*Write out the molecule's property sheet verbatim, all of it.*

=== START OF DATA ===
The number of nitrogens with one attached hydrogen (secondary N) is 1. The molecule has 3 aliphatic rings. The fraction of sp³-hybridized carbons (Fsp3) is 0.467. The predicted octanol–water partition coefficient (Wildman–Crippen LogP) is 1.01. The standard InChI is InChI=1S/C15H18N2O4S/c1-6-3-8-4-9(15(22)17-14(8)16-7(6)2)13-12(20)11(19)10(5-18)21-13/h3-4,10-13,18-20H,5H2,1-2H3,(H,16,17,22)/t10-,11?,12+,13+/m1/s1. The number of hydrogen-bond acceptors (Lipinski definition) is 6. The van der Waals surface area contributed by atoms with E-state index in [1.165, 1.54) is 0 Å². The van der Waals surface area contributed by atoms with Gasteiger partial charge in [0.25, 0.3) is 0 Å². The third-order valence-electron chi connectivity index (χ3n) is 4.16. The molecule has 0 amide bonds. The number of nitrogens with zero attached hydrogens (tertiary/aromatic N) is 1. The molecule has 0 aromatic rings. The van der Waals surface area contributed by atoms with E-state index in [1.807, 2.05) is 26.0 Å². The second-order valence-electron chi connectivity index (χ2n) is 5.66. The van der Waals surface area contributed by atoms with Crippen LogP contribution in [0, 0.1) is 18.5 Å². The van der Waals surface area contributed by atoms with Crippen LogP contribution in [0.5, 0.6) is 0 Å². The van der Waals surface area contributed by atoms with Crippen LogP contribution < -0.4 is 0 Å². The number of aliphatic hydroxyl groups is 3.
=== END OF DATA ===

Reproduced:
The number of nitrogens with one attached hydrogen (secondary N) is 1. The molecule has 3 aliphatic rings. The fraction of sp³-hybridized carbons (Fsp3) is 0.467. The predicted octanol–water partition coefficient (Wildman–Crippen LogP) is 1.01. The standard InChI is InChI=1S/C15H18N2O4S/c1-6-3-8-4-9(15(22)17-14(8)16-7(6)2)13-12(20)11(19)10(5-18)21-13/h3-4,10-13,18-20H,5H2,1-2H3,(H,16,17,22)/t10-,11?,12+,13+/m1/s1. The number of hydrogen-bond acceptors (Lipinski definition) is 6. The van der Waals surface area contributed by atoms with E-state index in [1.165, 1.54) is 0 Å². The van der Waals surface area contributed by atoms with Gasteiger partial charge in [0.25, 0.3) is 0 Å². The third-order valence-electron chi connectivity index (χ3n) is 4.16. The molecule has 0 amide bonds. The number of nitrogens with zero attached hydrogens (tertiary/aromatic N) is 1. The molecule has 0 aromatic rings. The van der Waals surface area contributed by atoms with E-state index in [1.807, 2.05) is 26.0 Å². The second-order valence-electron chi connectivity index (χ2n) is 5.66. The van der Waals surface area contributed by atoms with Crippen LogP contribution in [0, 0.1) is 18.5 Å². The van der Waals surface area contributed by atoms with Crippen LogP contribution in [0.5, 0.6) is 0 Å². The van der Waals surface area contributed by atoms with Crippen LogP contribution < -0.4 is 0 Å². The number of aliphatic hydroxyl groups is 3.